Neonates, infants born prematurely, those with low birth weight, those with an unstable gastrointestinal function or who have serious illnesses may require special consideration. For any infant, if a drug is prescribed to the nursing mother, it should be at the lowest practical dose and for the shortest time. When drug administration is unavoidable and breastfeeding is to continue, minimisation of exposure of the infant to the drug may sometimes be achieved by timing the maternal doses to just after a feeding episode. Infants exposed to drugs via breast milk should be monitored for unusual signs or symptoms. Interactions between the drug received by the infant from the mother's milk and medication prescribed for the infant should also be considered, for example, when the drug given to the infant may prevent metabolism of the drug received via breast milk.
Specialist advice is available from the UK Drugs in Lactation Advisory Service at https://www.midlandsmedicines.nhs.uk/content.asp?section=6&subsection=17&pageIdx=1
Effects on Ability to Drive and Operate Machinery
Fatigue and lassitude are common. Advise patients that the ability to drive or operate machinery may be affected by side effects.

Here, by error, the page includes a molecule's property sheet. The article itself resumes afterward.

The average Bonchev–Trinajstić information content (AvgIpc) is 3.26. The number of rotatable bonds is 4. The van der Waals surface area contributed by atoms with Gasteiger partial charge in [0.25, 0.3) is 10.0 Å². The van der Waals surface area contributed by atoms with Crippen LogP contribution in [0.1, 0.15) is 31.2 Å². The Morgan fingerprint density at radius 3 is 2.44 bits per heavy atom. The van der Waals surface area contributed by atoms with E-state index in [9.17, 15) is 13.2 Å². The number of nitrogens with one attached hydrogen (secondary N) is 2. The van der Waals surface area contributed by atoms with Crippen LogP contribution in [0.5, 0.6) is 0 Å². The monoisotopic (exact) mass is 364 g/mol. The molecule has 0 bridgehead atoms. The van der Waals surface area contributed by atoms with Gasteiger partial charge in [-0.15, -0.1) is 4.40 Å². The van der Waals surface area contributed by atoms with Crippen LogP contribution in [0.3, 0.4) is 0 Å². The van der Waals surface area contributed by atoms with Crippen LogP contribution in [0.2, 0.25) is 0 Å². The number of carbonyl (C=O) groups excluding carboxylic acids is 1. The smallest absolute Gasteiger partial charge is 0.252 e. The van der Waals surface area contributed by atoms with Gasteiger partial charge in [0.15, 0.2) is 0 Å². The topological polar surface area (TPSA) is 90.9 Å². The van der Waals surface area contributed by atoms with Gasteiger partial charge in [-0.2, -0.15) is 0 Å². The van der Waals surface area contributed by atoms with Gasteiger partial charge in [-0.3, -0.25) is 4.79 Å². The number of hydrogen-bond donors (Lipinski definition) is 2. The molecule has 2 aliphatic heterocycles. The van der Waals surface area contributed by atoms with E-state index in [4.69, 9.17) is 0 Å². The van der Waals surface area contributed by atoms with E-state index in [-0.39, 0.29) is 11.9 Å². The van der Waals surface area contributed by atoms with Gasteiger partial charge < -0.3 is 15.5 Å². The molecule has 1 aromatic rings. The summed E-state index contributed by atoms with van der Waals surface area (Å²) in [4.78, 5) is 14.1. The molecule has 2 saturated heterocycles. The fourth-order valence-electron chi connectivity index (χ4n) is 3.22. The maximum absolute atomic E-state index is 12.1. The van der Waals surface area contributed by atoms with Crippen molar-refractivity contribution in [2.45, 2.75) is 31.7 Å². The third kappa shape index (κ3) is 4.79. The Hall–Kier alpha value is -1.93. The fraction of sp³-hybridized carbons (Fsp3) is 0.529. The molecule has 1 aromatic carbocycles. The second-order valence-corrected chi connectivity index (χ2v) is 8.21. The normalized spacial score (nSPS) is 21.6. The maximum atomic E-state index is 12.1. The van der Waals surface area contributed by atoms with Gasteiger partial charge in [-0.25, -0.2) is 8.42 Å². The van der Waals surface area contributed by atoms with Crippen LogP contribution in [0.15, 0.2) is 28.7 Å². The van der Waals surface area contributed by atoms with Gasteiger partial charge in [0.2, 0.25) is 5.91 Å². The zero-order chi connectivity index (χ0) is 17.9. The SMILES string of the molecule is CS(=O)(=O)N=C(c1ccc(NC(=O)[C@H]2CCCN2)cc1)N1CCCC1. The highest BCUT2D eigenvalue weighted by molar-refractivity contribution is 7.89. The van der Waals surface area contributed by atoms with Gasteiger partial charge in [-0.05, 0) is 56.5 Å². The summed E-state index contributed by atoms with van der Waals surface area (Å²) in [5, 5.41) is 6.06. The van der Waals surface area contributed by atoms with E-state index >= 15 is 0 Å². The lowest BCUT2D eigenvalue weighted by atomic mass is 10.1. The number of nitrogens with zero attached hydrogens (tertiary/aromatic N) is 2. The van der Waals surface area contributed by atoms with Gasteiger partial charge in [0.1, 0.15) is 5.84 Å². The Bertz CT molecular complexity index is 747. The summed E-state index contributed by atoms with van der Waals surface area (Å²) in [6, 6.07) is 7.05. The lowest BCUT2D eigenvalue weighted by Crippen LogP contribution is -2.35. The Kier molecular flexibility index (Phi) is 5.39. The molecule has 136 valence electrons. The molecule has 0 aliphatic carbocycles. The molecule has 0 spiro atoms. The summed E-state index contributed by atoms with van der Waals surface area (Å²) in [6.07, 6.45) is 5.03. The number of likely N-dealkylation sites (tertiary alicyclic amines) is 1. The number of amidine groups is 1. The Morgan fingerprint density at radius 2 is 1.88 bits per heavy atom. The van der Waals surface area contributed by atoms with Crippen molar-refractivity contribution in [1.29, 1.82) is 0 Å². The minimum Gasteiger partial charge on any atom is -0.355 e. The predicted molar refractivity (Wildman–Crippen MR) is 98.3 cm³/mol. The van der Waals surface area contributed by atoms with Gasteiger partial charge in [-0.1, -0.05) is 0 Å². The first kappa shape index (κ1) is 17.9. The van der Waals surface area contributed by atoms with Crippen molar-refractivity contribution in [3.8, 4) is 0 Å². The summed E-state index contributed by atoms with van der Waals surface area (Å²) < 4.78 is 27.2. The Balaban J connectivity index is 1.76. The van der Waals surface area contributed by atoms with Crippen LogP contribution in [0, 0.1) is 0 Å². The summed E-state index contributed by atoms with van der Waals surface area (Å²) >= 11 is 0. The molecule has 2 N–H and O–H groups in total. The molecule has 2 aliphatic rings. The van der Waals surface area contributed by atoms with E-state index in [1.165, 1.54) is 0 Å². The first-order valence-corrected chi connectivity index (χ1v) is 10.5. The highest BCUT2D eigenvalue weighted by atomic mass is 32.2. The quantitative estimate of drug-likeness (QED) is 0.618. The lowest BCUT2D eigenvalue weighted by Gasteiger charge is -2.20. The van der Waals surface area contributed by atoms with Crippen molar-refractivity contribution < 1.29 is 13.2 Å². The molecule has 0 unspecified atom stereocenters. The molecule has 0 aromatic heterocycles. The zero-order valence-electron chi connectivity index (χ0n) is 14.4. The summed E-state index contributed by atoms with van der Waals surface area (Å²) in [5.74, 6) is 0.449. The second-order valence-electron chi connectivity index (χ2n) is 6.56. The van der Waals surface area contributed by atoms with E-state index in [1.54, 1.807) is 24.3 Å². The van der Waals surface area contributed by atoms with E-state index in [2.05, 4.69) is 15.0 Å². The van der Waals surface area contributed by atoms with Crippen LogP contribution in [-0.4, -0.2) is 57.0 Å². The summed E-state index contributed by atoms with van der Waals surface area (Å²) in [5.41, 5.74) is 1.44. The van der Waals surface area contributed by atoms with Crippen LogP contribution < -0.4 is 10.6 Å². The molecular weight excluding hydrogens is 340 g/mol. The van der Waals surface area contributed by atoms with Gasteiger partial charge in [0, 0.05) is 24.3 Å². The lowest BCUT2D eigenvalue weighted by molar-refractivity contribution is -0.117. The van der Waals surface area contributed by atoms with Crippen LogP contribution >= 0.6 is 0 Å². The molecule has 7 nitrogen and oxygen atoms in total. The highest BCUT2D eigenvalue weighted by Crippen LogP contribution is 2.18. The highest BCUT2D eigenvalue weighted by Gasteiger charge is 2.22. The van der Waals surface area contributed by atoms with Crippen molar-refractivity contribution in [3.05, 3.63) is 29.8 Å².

Advise patient not to drive or operate machinery if affected by side effects such as lassitude or fatigue.
Advise patient to avoid St John's wort.
Advise patient to contact their doctor if depression worsens.
Changes in hair pattern
Changes in scalp or body hair
Discolouration of hair
Female type hair growth
Breast nodules (benign)
Reduction in sperm count and volume
Atrophy of seminiferous tubules
Benign and malignant liver changes
Sebum production decreased
Changes in glucose metabolism
It is strongly recommended that the UK National Poisons Information Service be consulted on cases of suspected or actual overdose where there is doubt over the degree of risk or about appropriate management.
The following number will direct the caller to the relevant local centre (0844) 892 0111
Information may be obtained if you have access to ToxBase the primary clinical toxicology database of the National Poisons Information Service. This is available via password on the internet ( www.toxbase.org ) or if this is unavailable at the backup site ( www.toxbasebackup.org ).
Shelf Life and Storage
No special requirements.
Last Full Review Date: April 2010
Martindale: The Complete Drug Reference, 36th edition (2009) ed. Sweetman, S. Pharmaceutical Press, London.
Summary of Product Characteristics: Cyprostat 50mg. Bayer plc. Revised January 2011
Summary of Product Characteristics: Androcur. Bayer plc. Revised January 2011
The Renal Drug Handbook. 3rd edition. (2009) ed. Ashley, C and Currie, Radcliffe Publishing Ltd, Abingdon.
NICE Evidence Services Available at: www.nice.org.uk Last accessed: 22 August 2017
Already a member? Log in
Medscape UK | Univadis prescription drug monographs & interactions are based on FDB Multilex Content
FDB Disclaimer : FDB Multilex is intended for the use of healthcare professionals and is provided on the basis that the healthcare professionals will retain FULL and SOLE responsibility for deciding what treatment to prescribe or dispense for any particular patient or circumstance.